Consistency runs Runge to the top of Augustana's record books
Alexandria’s Aaron Runge was a good high-school distance runner, but his career at Augustana University in Sioux Falls, S.D. is a testament to the kind of gains an athlete can see year after year with the right mindset.
Runge went into college in 2015 fresh off of leading Alexandria to a sixth-place team finish in the cross country season the fall before. He took 24th individually at the Class AA state meet as a senior after finishing 46th as a junior in high school.
By that time, the ball was rolling on his commitment to training. Runge kept taking that a step further in college as he left the Vikings after this past indoor track and field season as one of the best distance runners in program history.
“For me, it was consistency. It was getting into a rhythm every day and just running every day,” Runge said. “There are seasons where I would only take one or two days off in a six-month period. People will tell you it’s about consistency, but you never really understand it until you find your own rhythm and really find your own consistency and what works for you.”
Runge finished his degree this past fall after studying business, accounting and finance. He’s currently working as a staff accountant at Design Tanks in Sioux Falls.
Runge wasn’t even sure he would take part in the spring season, but his coach talked with him about taking a small class load that would allow him to use his remaining athletic eligibility in track. He made the most of his final indoor season.
Runge finished first at the Northern Sun Intercollegiate Conference Championships in the 5,000-meter run (14:39.39) and second in the 3,000-meter run (8:33.11). He also set Augustana’s indoor record in the 5,000-meter run with a time of 14:18.76 in early December.
As a sophomore, Runge watched his then teammate Glen Ellingson of Moorhead set that school record in a time of 14:19.56.
“I didn’t have any expectations or goals of really having that record,” Runge said. “My goal was kind of the 10K record outdoor. I think we had 18 or something All Americans (in that December race) who were just coming off the national race (in cross country). It was a loaded field, and I was like, ‘Well, I’m just going to go run with the top guys as long as I can.’ It went all the way to the school record.”
The way things ended for Runge in cross country this past November sent him into the indoor track season with a lot of confidence. He led Augustana to a sixth-place finish as a team at the NCAA Division II championships. Runge ran the 10,000 meters in 30:14.5, good for 16th overall out of a field of more than 260 runners.
It was part of a decorated final season for Runge. As a senior in cross country, he racked up All American and All-Central Region honors, while being named the NSIC Athlete of the Year after a conference individual championship in the 8,000-meter race (25:03.98).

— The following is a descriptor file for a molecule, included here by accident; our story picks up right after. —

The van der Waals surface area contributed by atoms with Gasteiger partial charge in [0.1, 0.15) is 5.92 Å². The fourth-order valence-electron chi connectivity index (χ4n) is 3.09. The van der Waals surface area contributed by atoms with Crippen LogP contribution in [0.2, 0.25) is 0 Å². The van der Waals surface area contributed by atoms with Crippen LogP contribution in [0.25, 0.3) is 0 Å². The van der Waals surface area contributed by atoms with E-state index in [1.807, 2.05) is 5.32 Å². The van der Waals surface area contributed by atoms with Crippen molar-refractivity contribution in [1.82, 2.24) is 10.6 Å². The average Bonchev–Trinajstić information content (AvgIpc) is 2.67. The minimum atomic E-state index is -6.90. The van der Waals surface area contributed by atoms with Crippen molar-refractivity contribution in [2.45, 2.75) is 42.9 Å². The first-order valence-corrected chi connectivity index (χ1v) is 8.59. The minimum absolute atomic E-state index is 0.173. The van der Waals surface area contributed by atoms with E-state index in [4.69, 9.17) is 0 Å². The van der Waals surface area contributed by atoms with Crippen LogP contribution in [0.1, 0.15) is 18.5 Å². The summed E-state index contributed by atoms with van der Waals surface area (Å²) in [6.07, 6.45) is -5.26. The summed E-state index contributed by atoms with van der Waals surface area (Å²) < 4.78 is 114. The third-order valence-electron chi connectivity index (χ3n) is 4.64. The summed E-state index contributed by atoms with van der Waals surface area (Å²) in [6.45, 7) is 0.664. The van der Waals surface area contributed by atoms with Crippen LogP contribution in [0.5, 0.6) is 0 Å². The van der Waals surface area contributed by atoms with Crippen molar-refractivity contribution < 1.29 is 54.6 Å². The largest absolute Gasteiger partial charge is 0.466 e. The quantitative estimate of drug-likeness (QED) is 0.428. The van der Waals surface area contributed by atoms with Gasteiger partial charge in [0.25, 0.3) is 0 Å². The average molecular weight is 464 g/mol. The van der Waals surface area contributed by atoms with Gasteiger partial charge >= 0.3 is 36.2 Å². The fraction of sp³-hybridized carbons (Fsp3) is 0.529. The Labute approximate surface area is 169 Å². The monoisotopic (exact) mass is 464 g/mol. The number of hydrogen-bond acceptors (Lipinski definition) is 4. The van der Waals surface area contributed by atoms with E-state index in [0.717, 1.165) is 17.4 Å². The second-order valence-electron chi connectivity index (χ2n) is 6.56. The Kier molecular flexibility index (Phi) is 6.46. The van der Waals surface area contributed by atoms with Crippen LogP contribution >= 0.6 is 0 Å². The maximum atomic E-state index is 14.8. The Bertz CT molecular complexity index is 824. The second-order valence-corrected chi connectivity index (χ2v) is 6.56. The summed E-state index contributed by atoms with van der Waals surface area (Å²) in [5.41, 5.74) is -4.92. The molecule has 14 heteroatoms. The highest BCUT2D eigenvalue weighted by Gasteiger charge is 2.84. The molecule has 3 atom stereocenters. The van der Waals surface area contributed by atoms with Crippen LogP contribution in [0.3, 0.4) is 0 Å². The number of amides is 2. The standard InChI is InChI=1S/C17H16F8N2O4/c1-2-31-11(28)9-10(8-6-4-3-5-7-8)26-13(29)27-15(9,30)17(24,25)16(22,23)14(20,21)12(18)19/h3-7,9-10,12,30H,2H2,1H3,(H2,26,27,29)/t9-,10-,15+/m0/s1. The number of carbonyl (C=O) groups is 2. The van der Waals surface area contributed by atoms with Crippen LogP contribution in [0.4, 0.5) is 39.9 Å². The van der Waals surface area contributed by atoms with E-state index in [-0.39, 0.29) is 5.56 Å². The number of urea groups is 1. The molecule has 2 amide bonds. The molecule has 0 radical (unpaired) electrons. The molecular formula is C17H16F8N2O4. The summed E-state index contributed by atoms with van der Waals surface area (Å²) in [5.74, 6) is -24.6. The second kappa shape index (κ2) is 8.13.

“Going into (college), I always had hopes, but I didn’t know what was actually realistic,” Runge said. “My first two years were just kind of riddled with injuries, and I didn’t do a whole lot. Then I got some consistency in the last few years, and really my last year was the most successful, which is what you want to end on. As far as me expecting that, I didn’t really go into this with any expectations. It was just, ‘I’m going to work hard and see what comes out of it.’”
Runge found the training that worked best for him and allowed him to take off. Some high-level college distance runners are putting in more than 100 miles a week.
“That just doesn’t work for me,” he said. “We kind of figured out for me that where I usually sit is between 75-85 (miles a week) is where I run the best.”
Runge and the rest of the athletes in the indoor track and field season saw their year come to an end when the NCAA Championships set for March 13 and 14 were canceled due to the COVID-19 pandemic. Athletes also lost out on their outdoor season, but Runge took everything in stride after thinking his career might be done after graduating in the fall.
“I kind of look at it as it was a bonus for me anyways, so to get an indoor season was a plus,” he said. “But I did want to try to get that 10K record (29:57), so that’s something that’s on my mind. I was not even 15 seconds away from it during cross country on a grass 10K. I feel like I could have broken that record.”
It would have been one more milestone in a career that ended with many for the Vikings. His college career is over, but he’s not quite ready to say goodbye to running competitively.
“I want to do at least a marathon or two here, and I still want to kind of run competitively,” Runge said. “I’m not sure what I’m going to do with that, whether it’s just road 5Ks here and there or joining a club somewhere. Definitely not quite done yet. I’m still young. Peak distance running age is like 27, so I’ve still got a couple years before I peak yet.”